Toni Montgomery · Thursday March 30, 2006
I’m feeling like the Truck Series has been neglected with all of the Buschwhacker talk, so I’m going to give them a visit this week. Specifically, I’d like to say a little bit about Bobby Hamilton and his situation, since I haven’t been in this space since his announcement of having cancer.
While Bobby has not always been one of my favorite drivers, I’m still sorry to hear about his condition, and wish him all the best on a speedy and full recovery. Just because someone is not your favorite on the track doesn’t mean you don’t care about them as an individual. Sometimes there are more important things in life than racing, and certainly I want all of the drivers to be safe and healthy whether I root for or against them on the track.
Of course, I also have to admit I’ll miss Bobby on the track too. It won’t be the same until he returns. He is one of the fiercest competitors in the Truck Series, as well as one of the smartest. Whenever the announcers note his truck moving up fast through the field on the outside in the closing laps, you know the race is about to get a lot more exciting. Hamilton is a cagey competitor that saves his equipment and sizes up his competition until it’s time to make the move. How many times has he come from nowhere to take the win when he didn’t even seem to be a factor?
I have this picture in my mind that Hamilton will approach his battle with cancer the same way he approaches a battle on the track. And I have no doubt who will come out the winner. Hamilton is one of the toughest drivers I’ve ever seen. In the meantime, his son, Bobby Jr., will keep the seat warm in the truck. These might not be the circumstances Bobby Sr. was hoping to see his son return to the fold under, but it’s still a great opportunity.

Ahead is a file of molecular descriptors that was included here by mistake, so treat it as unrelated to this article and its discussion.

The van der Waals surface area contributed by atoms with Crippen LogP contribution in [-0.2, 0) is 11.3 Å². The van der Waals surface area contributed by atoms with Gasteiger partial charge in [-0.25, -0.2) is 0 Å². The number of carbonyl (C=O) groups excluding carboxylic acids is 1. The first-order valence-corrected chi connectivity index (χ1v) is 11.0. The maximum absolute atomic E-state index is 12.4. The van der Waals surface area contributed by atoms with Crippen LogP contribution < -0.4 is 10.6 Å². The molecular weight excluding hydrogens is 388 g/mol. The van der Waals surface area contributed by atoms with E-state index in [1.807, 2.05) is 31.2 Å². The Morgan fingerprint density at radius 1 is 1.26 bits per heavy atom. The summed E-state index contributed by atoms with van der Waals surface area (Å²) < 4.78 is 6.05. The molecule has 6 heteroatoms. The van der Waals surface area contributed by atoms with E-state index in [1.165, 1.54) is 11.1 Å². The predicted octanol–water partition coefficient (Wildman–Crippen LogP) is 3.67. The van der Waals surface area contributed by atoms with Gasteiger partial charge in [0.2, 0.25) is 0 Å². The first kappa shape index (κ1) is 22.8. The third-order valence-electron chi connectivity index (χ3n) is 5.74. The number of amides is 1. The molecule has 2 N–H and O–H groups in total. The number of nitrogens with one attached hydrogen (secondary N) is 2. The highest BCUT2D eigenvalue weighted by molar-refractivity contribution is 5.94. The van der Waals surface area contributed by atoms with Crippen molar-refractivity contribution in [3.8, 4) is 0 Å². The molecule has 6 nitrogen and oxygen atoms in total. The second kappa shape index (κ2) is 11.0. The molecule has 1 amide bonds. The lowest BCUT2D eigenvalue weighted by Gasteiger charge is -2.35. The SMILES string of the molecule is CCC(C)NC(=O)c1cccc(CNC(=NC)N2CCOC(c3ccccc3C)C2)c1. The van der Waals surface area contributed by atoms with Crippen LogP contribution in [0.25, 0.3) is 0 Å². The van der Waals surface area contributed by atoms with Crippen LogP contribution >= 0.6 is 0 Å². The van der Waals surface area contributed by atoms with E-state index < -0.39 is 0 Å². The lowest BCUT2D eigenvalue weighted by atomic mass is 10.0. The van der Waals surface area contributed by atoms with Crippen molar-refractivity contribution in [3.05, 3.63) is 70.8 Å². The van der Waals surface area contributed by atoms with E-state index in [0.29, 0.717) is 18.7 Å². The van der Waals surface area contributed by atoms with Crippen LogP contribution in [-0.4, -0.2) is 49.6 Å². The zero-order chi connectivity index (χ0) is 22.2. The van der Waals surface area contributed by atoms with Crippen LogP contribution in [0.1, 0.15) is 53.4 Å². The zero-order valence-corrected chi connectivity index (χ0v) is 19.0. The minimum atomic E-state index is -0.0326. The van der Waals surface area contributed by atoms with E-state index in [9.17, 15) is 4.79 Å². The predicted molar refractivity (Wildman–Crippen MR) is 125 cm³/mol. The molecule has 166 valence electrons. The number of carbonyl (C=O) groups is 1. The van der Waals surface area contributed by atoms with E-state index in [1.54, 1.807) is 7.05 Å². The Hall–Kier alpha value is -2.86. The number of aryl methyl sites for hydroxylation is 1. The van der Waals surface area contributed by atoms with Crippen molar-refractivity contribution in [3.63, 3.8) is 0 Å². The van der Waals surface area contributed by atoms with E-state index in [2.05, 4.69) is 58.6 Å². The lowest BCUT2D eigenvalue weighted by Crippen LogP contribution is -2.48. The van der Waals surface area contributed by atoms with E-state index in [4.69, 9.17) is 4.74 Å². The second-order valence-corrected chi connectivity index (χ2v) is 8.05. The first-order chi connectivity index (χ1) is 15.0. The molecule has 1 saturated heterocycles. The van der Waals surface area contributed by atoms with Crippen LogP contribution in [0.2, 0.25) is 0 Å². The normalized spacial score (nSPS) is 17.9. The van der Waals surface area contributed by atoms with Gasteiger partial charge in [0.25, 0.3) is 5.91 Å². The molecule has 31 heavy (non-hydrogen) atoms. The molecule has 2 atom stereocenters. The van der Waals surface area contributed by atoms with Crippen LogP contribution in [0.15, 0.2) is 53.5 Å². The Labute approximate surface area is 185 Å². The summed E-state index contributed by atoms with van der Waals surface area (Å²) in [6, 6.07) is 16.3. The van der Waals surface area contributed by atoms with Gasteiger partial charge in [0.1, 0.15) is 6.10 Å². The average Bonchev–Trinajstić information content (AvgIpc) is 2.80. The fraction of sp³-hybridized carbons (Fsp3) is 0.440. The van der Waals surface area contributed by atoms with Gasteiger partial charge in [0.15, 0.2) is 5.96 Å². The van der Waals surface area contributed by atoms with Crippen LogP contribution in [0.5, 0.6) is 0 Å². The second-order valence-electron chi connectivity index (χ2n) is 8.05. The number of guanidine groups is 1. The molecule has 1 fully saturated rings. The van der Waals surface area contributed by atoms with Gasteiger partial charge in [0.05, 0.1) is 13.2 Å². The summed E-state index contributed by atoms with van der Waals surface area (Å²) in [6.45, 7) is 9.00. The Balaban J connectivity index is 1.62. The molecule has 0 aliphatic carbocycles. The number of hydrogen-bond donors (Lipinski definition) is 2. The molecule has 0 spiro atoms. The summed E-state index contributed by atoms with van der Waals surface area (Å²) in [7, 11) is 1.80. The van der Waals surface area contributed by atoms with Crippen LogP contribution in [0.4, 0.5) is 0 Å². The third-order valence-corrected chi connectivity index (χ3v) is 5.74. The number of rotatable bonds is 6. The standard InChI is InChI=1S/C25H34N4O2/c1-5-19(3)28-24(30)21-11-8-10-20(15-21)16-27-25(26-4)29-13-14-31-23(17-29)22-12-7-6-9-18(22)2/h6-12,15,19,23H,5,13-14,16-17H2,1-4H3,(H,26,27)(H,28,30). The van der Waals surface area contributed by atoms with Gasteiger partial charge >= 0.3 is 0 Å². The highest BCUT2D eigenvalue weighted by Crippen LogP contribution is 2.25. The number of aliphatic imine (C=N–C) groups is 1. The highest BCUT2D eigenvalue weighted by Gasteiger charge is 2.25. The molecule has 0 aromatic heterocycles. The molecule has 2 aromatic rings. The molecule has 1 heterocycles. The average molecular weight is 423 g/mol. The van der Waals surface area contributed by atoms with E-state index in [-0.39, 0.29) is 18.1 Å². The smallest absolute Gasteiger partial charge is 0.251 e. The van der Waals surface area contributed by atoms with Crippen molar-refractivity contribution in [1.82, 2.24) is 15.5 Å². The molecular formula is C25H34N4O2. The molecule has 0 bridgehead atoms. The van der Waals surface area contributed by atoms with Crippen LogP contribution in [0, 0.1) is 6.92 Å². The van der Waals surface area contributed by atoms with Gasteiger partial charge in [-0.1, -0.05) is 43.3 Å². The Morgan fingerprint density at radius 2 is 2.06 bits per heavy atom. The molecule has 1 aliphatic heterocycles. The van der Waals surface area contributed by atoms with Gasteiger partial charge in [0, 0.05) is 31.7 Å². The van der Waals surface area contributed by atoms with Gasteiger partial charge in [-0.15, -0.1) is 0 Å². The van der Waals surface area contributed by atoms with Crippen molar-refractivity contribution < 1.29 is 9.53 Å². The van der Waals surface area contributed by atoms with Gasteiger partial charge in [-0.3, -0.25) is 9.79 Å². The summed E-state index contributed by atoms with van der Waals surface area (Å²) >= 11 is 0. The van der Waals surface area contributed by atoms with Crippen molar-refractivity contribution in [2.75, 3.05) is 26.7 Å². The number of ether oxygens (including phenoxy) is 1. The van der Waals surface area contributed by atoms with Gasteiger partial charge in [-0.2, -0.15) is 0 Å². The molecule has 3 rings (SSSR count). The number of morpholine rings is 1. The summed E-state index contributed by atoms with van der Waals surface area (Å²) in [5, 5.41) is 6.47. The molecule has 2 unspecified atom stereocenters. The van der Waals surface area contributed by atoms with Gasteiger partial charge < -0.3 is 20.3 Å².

Bobby Sr. always refers to his race team, BHR, as Bobby Jr.’s inheritance. It served a dual purpose. It was there in case Bobby Jr. ever needed a ride, or just wanted to drive for the family team. Bobby Jr. never showed much more than passing interest in driving for the team before. After all, it’s a truck team, and he’d already moved beyond the Truck Series on his own. Still, his father insisted it be there just in case. I tend to think that was a father’s wisdom. While the son may have thought he had his future all planned and insured, the father had a lot more experience with the way the business really worked, and knew it would be best to keep the team there just in case. It never offended him that Bobby Jr. didn’t think he’d need the team. And as is so often the case with parents, in the end the father knew best. I’m guessing the son is happy that his father insisted on maintaining that safety net now.
If Bobby Jr. never needed to or wanted to drive for the truck team, that was OK with Bobby Sr. too. It was still Bobby Jr.’s inheritance. This is speculation on my part, but I’ve heard a bit about Bobby Sr.’s background. He came up hard, on his own at the age of 13, living on the street, living in a car, and with not much to call his own. He’s made no secret of the fact that he didn’t have much of an education, and was on a much different path in life at one time. He overcame it, and managed to build a pretty comfortable life for himself and his family. Most people with a background like that have one big priority in life. They will make sure their family is taken care of when they are gone. Namely, making sure there is some sort of inheritance. The fact that Bobby Jr. is grown and has established himself pretty well already is beside the point. It’s still important to Bobby Sr. that he leaves his son with something of value when he is gone.
Not that I believe he is going to be gone any time soon. I believe Bobby Jr. is just keeping his seat warm, as before you know it we will be hearing the announcers next season telling us that Bobby Hamilton Sr. is moving up fast through the field on the outside in the closing laps.
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